Tuesday, March 15, 2011

Spring Training Spotlight: New York Mets

            The New York Mets have certainly had more than their fair share of non-baseball distractions this offseason. The big one has been the omnipresent Bernie Madoff affair, with Madoff victims’ trustee Irving Picard suing the Wilpon family – majority owners of the Mets – for at least $1 billion.  This post, thankfully, will focus exclusively on baseball issues, namely, the battle to be the 2011 Mets starting second baseman. This battle is really wide-open, with several players vying for the spot, from veterans left from an old regime to unproven rookies.  All Spring Training long 4 candidates have been given a shot to win the job: Luis Castillo, Daniel Murphy, Brad Emaus, and Justin Turner.  Who will ultimately prevail is up to how they perform this spring and into 2011, as the Mets look to catch up in an increasingly powerful National League East.  Here’s our take at who gets the nod on opening day:
            If Major League credentials were the primary criterion for General Manager Sandy Alderson, then Luis Castillo would be the easy choice.  Castillo has won three Gold Gloves at second base, has been selected to three All-Star Games, and has won two World Series titles.  Plus he has a .368 career on-base-percentage (OBP), which is among the most important stats to Moneyball-ers like Alderson.  However, Castillo (see right) is strongly associated with the old Omar Minaya regime, which was known to give outsized contracts to any player they fancied at that particular moment.  Castillo fell squarely into that group, and Mets fans have dogged him for years.  Many commentators think his connection to the old regime will lead him to be cut, but so far Castillo has outplayed his competition.  Castillo might not be the guy that Mets fans are rooting for, but he may just win the second base job by default.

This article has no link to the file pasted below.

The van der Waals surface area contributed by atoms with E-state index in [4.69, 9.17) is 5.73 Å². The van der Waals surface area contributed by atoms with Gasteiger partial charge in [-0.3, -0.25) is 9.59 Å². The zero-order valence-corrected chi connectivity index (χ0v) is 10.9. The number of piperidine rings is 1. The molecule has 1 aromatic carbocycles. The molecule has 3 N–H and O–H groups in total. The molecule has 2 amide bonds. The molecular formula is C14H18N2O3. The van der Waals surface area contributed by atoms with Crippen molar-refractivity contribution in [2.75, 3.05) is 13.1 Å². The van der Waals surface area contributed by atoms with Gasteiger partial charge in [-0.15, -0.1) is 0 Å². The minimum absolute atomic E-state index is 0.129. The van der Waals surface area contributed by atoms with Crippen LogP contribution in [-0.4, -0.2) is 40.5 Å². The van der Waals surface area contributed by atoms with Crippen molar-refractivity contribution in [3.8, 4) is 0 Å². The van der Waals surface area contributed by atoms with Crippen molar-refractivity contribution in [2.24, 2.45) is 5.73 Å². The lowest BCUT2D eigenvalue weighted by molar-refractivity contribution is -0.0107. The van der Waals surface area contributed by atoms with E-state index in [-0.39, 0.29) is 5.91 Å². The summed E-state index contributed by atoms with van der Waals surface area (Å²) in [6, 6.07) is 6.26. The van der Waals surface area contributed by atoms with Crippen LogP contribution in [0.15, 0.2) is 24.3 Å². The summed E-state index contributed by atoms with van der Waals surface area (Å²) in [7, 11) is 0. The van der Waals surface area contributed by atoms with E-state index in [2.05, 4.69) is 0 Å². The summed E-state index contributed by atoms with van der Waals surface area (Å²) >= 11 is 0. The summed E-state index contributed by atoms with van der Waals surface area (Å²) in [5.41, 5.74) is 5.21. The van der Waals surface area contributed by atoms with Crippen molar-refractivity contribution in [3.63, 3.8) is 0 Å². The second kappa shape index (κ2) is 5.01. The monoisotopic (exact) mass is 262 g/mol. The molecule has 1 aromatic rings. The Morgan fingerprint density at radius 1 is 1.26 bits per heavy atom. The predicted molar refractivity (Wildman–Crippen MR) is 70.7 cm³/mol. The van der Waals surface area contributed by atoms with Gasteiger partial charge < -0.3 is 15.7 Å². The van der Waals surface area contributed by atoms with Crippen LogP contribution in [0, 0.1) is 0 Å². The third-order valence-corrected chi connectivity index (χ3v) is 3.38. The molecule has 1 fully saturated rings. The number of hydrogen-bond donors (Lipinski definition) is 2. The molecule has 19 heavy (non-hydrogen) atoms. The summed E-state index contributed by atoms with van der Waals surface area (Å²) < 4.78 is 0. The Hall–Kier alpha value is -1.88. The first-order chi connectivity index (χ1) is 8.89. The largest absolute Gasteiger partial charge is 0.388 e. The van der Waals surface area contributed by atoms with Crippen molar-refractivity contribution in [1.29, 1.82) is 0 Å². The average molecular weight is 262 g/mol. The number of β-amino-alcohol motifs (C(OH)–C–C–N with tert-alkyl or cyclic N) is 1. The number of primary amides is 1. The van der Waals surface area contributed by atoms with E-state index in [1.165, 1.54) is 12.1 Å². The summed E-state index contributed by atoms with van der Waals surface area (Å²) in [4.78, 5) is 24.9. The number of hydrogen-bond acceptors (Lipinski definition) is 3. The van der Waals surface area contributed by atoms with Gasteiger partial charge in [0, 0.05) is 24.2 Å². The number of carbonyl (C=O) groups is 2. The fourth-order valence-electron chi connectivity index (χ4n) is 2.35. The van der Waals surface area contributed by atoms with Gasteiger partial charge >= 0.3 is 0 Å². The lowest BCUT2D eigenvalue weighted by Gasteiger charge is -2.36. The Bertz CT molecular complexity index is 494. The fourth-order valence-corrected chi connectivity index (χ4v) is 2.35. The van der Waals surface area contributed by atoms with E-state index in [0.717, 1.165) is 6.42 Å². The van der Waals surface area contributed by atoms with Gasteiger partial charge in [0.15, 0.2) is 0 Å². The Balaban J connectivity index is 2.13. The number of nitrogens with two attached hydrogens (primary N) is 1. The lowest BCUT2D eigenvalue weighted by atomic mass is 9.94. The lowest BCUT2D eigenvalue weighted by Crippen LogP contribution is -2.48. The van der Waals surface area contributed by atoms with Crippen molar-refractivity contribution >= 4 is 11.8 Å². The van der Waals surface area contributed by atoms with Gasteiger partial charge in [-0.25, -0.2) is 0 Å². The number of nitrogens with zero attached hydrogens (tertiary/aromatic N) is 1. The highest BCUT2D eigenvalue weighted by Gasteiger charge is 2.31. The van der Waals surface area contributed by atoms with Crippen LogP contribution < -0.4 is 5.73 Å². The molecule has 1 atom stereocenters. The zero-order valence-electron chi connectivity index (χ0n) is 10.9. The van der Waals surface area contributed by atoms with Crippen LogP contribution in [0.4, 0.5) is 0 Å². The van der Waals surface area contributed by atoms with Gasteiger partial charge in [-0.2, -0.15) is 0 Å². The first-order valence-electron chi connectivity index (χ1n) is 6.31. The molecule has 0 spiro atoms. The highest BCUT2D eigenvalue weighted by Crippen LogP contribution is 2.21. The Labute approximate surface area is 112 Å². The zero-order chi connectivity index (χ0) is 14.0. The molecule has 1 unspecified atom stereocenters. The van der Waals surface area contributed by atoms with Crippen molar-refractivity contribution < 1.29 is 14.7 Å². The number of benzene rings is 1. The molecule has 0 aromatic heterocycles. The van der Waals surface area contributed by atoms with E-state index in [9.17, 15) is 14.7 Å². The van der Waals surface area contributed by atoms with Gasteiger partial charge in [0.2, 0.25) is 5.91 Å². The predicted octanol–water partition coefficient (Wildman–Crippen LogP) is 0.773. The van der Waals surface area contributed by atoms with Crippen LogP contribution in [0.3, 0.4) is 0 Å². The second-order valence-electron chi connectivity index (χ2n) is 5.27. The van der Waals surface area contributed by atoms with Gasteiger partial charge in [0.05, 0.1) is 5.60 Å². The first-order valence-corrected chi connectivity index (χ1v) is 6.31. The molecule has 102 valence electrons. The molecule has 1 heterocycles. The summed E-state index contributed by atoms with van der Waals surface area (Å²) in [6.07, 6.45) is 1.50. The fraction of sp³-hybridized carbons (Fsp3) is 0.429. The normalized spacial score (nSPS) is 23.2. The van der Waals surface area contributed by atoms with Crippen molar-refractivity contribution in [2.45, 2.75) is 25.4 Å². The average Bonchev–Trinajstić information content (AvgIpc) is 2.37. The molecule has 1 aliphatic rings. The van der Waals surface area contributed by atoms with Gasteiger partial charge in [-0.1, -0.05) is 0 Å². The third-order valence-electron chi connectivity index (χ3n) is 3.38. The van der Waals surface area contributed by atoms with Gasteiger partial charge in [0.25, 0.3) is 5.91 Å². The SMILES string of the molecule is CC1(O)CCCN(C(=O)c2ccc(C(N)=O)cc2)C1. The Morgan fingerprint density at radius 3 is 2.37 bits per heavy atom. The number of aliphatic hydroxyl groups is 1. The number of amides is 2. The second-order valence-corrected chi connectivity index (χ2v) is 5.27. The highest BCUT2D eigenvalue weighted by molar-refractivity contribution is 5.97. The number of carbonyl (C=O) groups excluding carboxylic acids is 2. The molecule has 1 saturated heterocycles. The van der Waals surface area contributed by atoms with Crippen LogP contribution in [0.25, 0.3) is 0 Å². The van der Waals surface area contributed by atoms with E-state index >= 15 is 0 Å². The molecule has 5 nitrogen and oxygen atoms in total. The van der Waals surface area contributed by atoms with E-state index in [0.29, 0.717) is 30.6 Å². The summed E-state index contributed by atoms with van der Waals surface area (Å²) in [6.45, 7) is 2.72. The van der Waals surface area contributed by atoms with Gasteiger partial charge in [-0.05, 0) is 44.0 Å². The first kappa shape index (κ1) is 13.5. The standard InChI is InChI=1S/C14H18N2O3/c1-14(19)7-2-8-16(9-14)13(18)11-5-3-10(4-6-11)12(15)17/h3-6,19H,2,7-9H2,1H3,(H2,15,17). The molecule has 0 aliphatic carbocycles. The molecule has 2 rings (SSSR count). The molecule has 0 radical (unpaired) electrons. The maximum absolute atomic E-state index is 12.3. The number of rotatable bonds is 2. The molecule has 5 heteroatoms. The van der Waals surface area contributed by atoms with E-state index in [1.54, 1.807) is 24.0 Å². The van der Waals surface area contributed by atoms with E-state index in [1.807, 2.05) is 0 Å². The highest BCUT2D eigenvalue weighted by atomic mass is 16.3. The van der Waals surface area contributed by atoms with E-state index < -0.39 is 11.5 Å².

The guy one would think the Mets brass wanted to win the second base job is Brad Emaus, but he has underwhelmed so far.  Emaus was a Rule 5 selection by the Mets this past winter, meaning they have to carry him on their 25-man roster or offer him back to the Blue Jays.  The soon-to-be 25-year-old Emaus hit .290 with 15 home runs between AA and AAA last season, and is known for having a good glove at second base.  However, he is hitting a paltry .200 with 4 singles in 20 at-bats this Spring Training, and he has already struck out 4 times as well.  A 1:1 hits-to-strikeouts ratio does not bode well for Emaus.

            Justin Turner’s name has been mentioned in connection to the second base job all winter and spring, but I don’t feel like he’s ever had much of a chance.  Emaus has 2 minor league options remaining, and, unless he hits the cover off the ball in Port St. Lucie, there’s little reason for the Big Club to carry him to start the year.  Making matters worse for Turner, he is also hitting just .200 this spring, meaning he likely is ticketed for AAA Buffalo in April.

            The final candidate is the most intriguing one for the Mets: Daniel Murphy (see left).  Murphy was the Mets starting first baseman in 2009 when Carlos Delgado was injured, and he acquitted himself nicely: 12 home runs, 63 RBI, and 38 doubles at age 24.  However, Ike Davis won the Mets first base job last season, and now Murphy is a bat without a position.  The Mets would like to get his stick into the lineup on a regular basis (.275 average against lefty starters and .276 average against righty starters), but his defense is the real issue.  So far, the results have been mixed, with Murphy turning a double play but also making 2 errors this past Saturday against Atlanta.  His offensive numbers have been good this spring, (6 RBIs and .303 average in 11 games) but his range and glovework seem too amateur for him to be an everyday second baseman.  His bat is valuable, though, so my prediction is that Murphy makes the roster in a utility infielder capacity, while Luis Castillo – yes, Mets fans, that Luis Castillo – is the starting second baseman.  I think I can hear the entire borough of Queens starting to cry.

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